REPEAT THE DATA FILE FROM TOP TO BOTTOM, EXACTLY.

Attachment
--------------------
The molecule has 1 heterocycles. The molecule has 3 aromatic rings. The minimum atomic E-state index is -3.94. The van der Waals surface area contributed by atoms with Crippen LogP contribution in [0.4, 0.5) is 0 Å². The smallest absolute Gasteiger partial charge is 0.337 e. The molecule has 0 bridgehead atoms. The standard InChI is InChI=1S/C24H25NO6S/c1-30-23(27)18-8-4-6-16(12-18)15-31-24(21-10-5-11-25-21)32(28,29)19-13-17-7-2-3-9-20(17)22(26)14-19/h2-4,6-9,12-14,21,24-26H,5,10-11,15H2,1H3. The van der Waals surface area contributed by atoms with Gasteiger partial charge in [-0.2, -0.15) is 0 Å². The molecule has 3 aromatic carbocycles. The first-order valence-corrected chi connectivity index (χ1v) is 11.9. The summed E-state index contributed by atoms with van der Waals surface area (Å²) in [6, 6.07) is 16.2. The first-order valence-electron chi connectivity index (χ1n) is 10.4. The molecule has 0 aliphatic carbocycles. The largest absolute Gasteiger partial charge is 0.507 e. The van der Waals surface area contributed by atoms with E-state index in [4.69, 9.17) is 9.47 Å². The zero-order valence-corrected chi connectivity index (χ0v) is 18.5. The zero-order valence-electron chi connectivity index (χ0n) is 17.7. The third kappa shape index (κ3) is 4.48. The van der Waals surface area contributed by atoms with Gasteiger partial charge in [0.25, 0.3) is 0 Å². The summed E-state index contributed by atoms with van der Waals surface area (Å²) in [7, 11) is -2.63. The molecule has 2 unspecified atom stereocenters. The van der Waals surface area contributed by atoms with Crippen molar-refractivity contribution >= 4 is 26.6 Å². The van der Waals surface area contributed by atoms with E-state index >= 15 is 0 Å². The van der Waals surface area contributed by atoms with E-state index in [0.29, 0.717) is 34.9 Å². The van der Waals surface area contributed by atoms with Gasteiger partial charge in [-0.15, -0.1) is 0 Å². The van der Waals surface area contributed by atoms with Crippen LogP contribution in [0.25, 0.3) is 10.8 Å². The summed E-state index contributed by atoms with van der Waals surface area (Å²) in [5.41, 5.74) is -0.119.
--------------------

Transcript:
The molecule has 1 heterocycles. The molecule has 3 aromatic rings. The minimum atomic E-state index is -3.94. The van der Waals surface area contributed by atoms with Crippen LogP contribution in [0.4, 0.5) is 0 Å². The smallest absolute Gasteiger partial charge is 0.337 e. The molecule has 0 bridgehead atoms. The standard InChI is InChI=1S/C24H25NO6S/c1-30-23(27)18-8-4-6-16(12-18)15-31-24(21-10-5-11-25-21)32(28,29)19-13-17-7-2-3-9-20(17)22(26)14-19/h2-4,6-9,12-14,21,24-26H,5,10-11,15H2,1H3. The van der Waals surface area contributed by atoms with Gasteiger partial charge in [-0.2, -0.15) is 0 Å². The molecule has 3 aromatic carbocycles. The first-order valence-corrected chi connectivity index (χ1v) is 11.9. The summed E-state index contributed by atoms with van der Waals surface area (Å²) in [6, 6.07) is 16.2. The first-order valence-electron chi connectivity index (χ1n) is 10.4. The molecule has 0 aliphatic carbocycles. The largest absolute Gasteiger partial charge is 0.507 e. The van der Waals surface area contributed by atoms with E-state index in [4.69, 9.17) is 9.47 Å². The zero-order valence-corrected chi connectivity index (χ0v) is 18.5. The zero-order valence-electron chi connectivity index (χ0n) is 17.7. The third kappa shape index (κ3) is 4.48. The van der Waals surface area contributed by atoms with Gasteiger partial charge in [0.25, 0.3) is 0 Å². The summed E-state index contributed by atoms with van der Waals surface area (Å²) in [7, 11) is -2.63. The molecule has 2 unspecified atom stereocenters. The van der Waals surface area contributed by atoms with Crippen molar-refractivity contribution >= 4 is 26.6 Å². The van der Waals surface area contributed by atoms with E-state index >= 15 is 0 Å². The van der Waals surface area contributed by atoms with E-state index in [0.29, 0.717) is 34.9 Å². The van der Waals surface area contributed by atoms with Gasteiger partial charge in [-0.15, -0.1) is 0 Å². The van der Waals surface area contributed by atoms with Crippen LogP contribution in [0.25, 0.3) is 10.8 Å². The summed E-state index contributed by atoms with van der Waals surface area (Å²) in [5.41, 5.74) is -0.119.